56 year old female CC: Short of Breath – Conclusion

This is the conclusion to 56 year old female CC: Short of Breath. Be sure to check out the first post for the full story!

When we left our crew they were just getting ready to leave the parking garage with a 56 year old female who was short of breath and dizzy after mild exertion. They had obtained IV access, a 3-Lead, and a 12-Lead ECG.

Let's review our patient's 3-Lead:

Breathless View - Initial Rhythm

This is a regular, narrow complex tachycardia at 120 bpm with what appear to be sinus P-waves best appreciated in leads II and aVF. Given our patient's tachypnea and dizziness, her tachycardia is likely a compensatory mechanism.

It is important that we find out what her body is compensating for!

Perhaps her 12-Lead can clue us in on her malady?

Breathless View - 12-Lead

Her 12-Lead shows a sinus tachycardia with an incomplete right bundle branch block (the QRS duration is 100ms) and some diffuse ST/T-wave changes including some T-wave inversion and ST-depression.

These changes, when taken in the context of our patient's breathlessness strongly suggest the patient is suffering from a pulmonary embolism! Given her chest pain, we should also consider acute coronary syndrome as her problems as well.

However, as Dr. Smith notes, T-wave inversions in Lead III and the anterior precordials are far more common in PE than in acute coronary syndrome.

I've marked up the 12-Lead to highlight some of the key features, including the S1Q3T3 pattern, incomplete right bundle branch block, and anterior T-wave inversions:

Breathless View - 12-Lead - Marked Up

The patient's condition remained stable throughout the transport and the crew elected to continue oxygen therapy and administer a fluid bolus.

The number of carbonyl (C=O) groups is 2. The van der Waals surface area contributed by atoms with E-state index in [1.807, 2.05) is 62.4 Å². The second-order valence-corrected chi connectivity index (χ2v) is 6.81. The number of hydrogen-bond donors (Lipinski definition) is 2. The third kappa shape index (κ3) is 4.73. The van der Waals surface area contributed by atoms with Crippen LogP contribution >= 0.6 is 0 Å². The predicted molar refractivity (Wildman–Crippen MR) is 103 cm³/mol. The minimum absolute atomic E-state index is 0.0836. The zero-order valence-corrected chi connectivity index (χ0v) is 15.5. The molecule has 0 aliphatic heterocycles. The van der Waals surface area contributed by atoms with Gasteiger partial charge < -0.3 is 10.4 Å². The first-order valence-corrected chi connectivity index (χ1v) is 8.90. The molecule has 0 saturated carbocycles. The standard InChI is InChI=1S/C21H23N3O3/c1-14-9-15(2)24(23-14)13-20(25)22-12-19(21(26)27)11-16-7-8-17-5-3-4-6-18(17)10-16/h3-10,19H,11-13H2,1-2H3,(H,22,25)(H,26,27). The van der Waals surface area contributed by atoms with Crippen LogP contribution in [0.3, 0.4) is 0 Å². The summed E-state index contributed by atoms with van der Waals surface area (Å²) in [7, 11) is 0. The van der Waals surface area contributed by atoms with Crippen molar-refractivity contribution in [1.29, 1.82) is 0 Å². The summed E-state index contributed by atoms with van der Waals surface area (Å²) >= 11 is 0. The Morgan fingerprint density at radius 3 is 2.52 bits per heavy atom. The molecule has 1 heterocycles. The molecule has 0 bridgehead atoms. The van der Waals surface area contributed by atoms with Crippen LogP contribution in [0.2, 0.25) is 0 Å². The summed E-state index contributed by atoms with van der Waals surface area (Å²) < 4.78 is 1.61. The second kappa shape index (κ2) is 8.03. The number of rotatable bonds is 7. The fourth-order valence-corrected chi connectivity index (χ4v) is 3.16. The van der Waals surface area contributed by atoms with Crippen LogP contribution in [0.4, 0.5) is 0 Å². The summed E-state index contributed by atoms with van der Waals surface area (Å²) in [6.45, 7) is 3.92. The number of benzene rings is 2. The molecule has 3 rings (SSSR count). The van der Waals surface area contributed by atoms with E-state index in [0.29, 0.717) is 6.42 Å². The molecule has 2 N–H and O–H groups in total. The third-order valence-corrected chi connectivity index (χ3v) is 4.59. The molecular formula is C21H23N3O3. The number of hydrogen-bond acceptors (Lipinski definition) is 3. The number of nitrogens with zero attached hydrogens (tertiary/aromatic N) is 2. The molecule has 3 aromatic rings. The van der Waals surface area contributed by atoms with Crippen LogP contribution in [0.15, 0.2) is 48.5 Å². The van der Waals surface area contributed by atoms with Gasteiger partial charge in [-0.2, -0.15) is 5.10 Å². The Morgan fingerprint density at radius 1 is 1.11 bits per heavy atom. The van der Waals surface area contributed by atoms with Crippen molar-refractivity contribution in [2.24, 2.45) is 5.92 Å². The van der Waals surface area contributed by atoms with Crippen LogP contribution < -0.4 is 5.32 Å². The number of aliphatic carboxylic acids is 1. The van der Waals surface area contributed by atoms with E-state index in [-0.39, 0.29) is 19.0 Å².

While the surface ECG is not sensitive nor specific for pulmonary embolism, it often times can provide clues as to the diagnosis. Here is a list of changes seen in Pulmonary Embolism on the ECG adapted from Chou's Electrocardiography in Clinical Practice ordered by their prevalence:

  1. Sinus tachycardia (73%)
  2. Prominent S-wave in Lead I (73%)
  3. "Clockwise rotation" / late precordial transition (56%)
  4. T-wave inversion in 2+ precordials (50%)
  5. Incomplete or complete RBBB (20-68%)
  6. P-pulmonale (28-33%)
  7. Right axis deviation (23-30%)
  8. No significant findings (20-24%)
  9. S1Q3T3 (12-25%)
  10. Supraventricular arrhythmias (12%)

During her stay in the emergency department it was confirmed that she was experiencing multiple small pulmonary emboli, and given their size they elected to start her on low molecular weight heparin and observe the patient overnight.


  • majed says:

    what is meant by S1Q3T3

  • Christopher says:


    S1Q3T3 means:

    – There is an S-wave in Lead I
    – There is a Q-wave in Lead III
    – There is an inverted T-wave in Lead III

  • anonymous says:

    Thank you for this clarification. When we say S1Q3T3 is it inferred that the T-wave is inverted since the Q-wave is already occupying lead III or is it just uncommon to find the T-wave not inverted in lead three?

    • Christopher Watford says:

      You can find inverted T-waves in III normally. Just in this specific instance it is not simply due to the axis, rather ischemia. Inferior and anterior T-wave inversions are also fairly sensitive for pulmonary embolisms.

Leave a Reply

Your email address will not be published. Required fields are marked *